There was no plan on how to manage or house these immigrants. Initially the tenements were a blessing since they were the only areas in the city which the immigrants or the working-class poor could afford. Eventually however this came to be deemed a business opportunity. Older houses became of more values because of their potential as tenement houses, as the book describes
“large rooms were partitioned into several smaller ones, without regard to light or ventilation, the rate of rent being lower in proportion to space or height from the street; and they soon became filled from cellar to garret with a class of tenantry ……………. squalid as beggary itself.”( Riis A Jacob ‘How the Other Half Lives-Studies Among the Tenements of New York’ )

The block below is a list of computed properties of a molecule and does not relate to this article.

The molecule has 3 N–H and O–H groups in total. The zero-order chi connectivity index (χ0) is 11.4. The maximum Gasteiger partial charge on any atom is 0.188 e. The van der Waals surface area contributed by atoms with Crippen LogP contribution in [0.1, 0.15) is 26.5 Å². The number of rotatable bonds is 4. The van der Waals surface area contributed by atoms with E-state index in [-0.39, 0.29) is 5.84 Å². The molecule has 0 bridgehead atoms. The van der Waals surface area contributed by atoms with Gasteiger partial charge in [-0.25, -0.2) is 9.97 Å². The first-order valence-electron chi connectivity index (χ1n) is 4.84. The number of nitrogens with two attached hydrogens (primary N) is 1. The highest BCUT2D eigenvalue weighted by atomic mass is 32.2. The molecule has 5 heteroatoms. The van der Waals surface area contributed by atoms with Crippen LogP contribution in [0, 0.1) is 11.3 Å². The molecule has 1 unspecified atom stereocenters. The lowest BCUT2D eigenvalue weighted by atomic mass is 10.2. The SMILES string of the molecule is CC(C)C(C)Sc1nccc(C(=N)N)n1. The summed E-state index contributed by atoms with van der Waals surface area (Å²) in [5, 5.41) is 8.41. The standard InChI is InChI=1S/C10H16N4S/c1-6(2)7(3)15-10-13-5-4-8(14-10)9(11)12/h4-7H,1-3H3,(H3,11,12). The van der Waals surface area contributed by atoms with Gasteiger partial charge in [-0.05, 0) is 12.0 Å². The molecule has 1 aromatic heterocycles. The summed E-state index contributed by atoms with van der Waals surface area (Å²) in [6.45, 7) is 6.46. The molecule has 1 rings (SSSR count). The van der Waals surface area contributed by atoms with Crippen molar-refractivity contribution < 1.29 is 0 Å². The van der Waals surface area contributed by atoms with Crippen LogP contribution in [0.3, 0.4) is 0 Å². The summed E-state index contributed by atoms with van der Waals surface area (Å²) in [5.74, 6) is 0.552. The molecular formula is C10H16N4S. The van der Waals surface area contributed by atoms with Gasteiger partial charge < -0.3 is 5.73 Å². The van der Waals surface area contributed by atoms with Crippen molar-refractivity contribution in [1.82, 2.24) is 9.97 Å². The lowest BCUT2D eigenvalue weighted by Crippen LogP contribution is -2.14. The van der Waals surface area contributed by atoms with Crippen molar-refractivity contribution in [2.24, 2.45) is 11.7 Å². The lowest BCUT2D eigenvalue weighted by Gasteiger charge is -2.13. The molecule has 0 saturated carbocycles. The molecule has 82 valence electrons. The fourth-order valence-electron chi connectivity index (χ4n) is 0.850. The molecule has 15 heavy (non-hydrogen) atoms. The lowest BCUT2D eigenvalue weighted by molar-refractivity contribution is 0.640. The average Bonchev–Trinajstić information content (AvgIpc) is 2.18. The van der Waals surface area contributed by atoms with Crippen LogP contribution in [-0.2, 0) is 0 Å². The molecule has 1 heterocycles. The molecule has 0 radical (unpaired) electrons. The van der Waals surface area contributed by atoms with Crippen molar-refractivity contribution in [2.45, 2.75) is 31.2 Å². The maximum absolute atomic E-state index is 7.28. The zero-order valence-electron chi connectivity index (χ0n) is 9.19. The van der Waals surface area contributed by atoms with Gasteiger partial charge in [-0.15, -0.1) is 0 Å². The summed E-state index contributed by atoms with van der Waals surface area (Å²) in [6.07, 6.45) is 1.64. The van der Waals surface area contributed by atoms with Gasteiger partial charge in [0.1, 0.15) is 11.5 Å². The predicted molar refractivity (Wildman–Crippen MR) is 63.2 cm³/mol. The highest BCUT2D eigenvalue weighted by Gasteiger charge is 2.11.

The immigrants wanted to live near the main city area and the tenement owners exploited this opportunity. The rooms were impossibly small and hardly anything was spent on maintaining the building or making it even slightly more livable. The poverty of the immigrants, many of whom had come with very little from their country made these tenements acceptable to them and the fear of being asked to leave incapacitated them from asking for improvements or even lower rents. Therefore these tenements were a consequence of poverty. However the sin, the disease and the apathy they bred are also causes of poverty.
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